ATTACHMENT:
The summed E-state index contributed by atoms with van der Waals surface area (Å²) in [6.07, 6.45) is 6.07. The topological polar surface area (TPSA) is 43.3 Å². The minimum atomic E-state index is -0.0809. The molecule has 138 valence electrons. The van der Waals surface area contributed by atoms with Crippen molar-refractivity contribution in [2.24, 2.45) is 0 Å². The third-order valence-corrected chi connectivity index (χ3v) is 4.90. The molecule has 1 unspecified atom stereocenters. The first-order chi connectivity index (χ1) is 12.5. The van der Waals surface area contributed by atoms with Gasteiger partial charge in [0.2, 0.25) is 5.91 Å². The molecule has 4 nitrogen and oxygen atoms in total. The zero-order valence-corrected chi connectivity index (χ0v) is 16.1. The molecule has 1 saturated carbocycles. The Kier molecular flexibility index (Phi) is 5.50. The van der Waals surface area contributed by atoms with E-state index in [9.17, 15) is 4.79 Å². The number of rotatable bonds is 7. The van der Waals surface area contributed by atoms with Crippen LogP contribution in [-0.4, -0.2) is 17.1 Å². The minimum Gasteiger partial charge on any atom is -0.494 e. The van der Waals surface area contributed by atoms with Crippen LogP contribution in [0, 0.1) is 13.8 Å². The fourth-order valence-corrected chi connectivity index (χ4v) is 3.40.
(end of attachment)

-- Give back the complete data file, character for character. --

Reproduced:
The summed E-state index contributed by atoms with van der Waals surface area (Å²) in [6.07, 6.45) is 6.07. The topological polar surface area (TPSA) is 43.3 Å². The minimum atomic E-state index is -0.0809. The molecule has 138 valence electrons. The van der Waals surface area contributed by atoms with Crippen molar-refractivity contribution in [2.24, 2.45) is 0 Å². The third-order valence-corrected chi connectivity index (χ3v) is 4.90. The molecule has 1 unspecified atom stereocenters. The first-order chi connectivity index (χ1) is 12.5. The van der Waals surface area contributed by atoms with Gasteiger partial charge in [0.2, 0.25) is 5.91 Å². The molecule has 4 nitrogen and oxygen atoms in total. The zero-order valence-corrected chi connectivity index (χ0v) is 16.1. The molecule has 1 saturated carbocycles. The Kier molecular flexibility index (Phi) is 5.50. The van der Waals surface area contributed by atoms with E-state index in [9.17, 15) is 4.79 Å². The number of rotatable bonds is 7. The van der Waals surface area contributed by atoms with Crippen LogP contribution in [-0.4, -0.2) is 17.1 Å². The minimum Gasteiger partial charge on any atom is -0.494 e. The van der Waals surface area contributed by atoms with Crippen LogP contribution in [0, 0.1) is 13.8 Å². The fourth-order valence-corrected chi connectivity index (χ4v) is 3.40.